November 15, 2018

Collaborative artwork project connects patients

Patients, staff and physicians in the RVH dialysis unit were thrilled to see the final artwork they had a hand in creating at its unveiling on November 14.

The unique art program was led by volunteer Valiyah Khurshid over the summer with the assistance of Krista Helferty, RVH social worker. Participants, including patients, dialysis staff and members of the RVH senior administration team, each painted a small piece of wood. At the end, all were assembled into a mosaic.

“Collaborative art is not common,” said Peter Sidock, one of the patients who participated in the project and the unveiling, and an artist himself. “Different people have different ideas, so you never know how it will turn out.”

While the artwork did turn out very nicely, everyone involved in the project agreed that it had a number of positive outcomes in addition to a very special piece of art to hang on the waiting room wall.

“It was really a nice way to bring patients, staff, and senior management together to create something beautiful,” shared Chris Ferguson, RVH Vice President of Patient Care Services.

Helferty noted that patients loved the distraction and having something to do during their hours-long dialysis treatments. She said patients were “encouraged to be open minded and they really enjoyed it.”

Three mosaics have been completed to date – one by peritoneal dialysis patients, another by hemodialysis patients and the third by patients in the Pembroke satellite unit, with a fourth in the works by the satellite unit in Barry’s Bay. Khurshid, a Health Sciences and Visual Arts student, created the unique background for each framed mosaic.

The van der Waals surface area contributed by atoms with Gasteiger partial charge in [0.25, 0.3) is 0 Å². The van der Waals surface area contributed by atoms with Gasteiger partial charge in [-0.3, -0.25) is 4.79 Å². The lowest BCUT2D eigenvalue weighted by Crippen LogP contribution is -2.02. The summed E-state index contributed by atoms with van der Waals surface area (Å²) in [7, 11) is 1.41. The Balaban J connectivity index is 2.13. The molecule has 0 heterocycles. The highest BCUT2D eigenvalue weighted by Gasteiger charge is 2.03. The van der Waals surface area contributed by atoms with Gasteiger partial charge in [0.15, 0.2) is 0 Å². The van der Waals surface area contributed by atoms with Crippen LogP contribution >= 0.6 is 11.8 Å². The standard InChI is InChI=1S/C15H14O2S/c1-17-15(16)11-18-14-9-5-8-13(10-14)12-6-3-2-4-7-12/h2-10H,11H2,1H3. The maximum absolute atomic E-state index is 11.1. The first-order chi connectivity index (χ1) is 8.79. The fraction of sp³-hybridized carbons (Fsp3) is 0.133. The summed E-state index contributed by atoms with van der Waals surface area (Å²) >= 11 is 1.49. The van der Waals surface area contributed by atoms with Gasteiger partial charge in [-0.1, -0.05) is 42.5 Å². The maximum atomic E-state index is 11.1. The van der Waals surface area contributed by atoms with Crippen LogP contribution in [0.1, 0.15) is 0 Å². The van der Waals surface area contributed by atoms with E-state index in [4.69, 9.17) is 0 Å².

Patient Clarence Hiderman said it felt pretty good to participate in the project and that he had been anxiously awaiting the unveiling “to see the piece and how it looked on the wall.”

Khurshid was excited to see the final results of the project as well. “It [the artwork project] provided an ice breaker and allowed me to get to know patients, hear their stories, and gain insights into their lives, the dialysis routine and how it affects their lives.”

The initiative served as a therapeutic activity for patients who were alone or had nothing to do during dialysis, added Dr. Amtul Musawir, RVH Nephrologist and Khurshid’s mother. “Some patients really connected and shared their life stories.”

A few of the patients who participated have since passed away, noted Janice Verch-Whittington, Clinical Manager of Nephrology, and now their piece of art will serve as a memorial of sorts on the unit.

Sheila Smith, another patient who participated in the project, admitted it was hard to picture it at the time, but now she sees that there is meaning behind every piece.

“Every piece is telling a story and that’s awesome – it puts a smile on my face. Nobody likes having to come for dialysis, but it’s nice to come and look at this – these are all the patients and all the caring staff, and it lets us know we are not alone. It connects everyone.”

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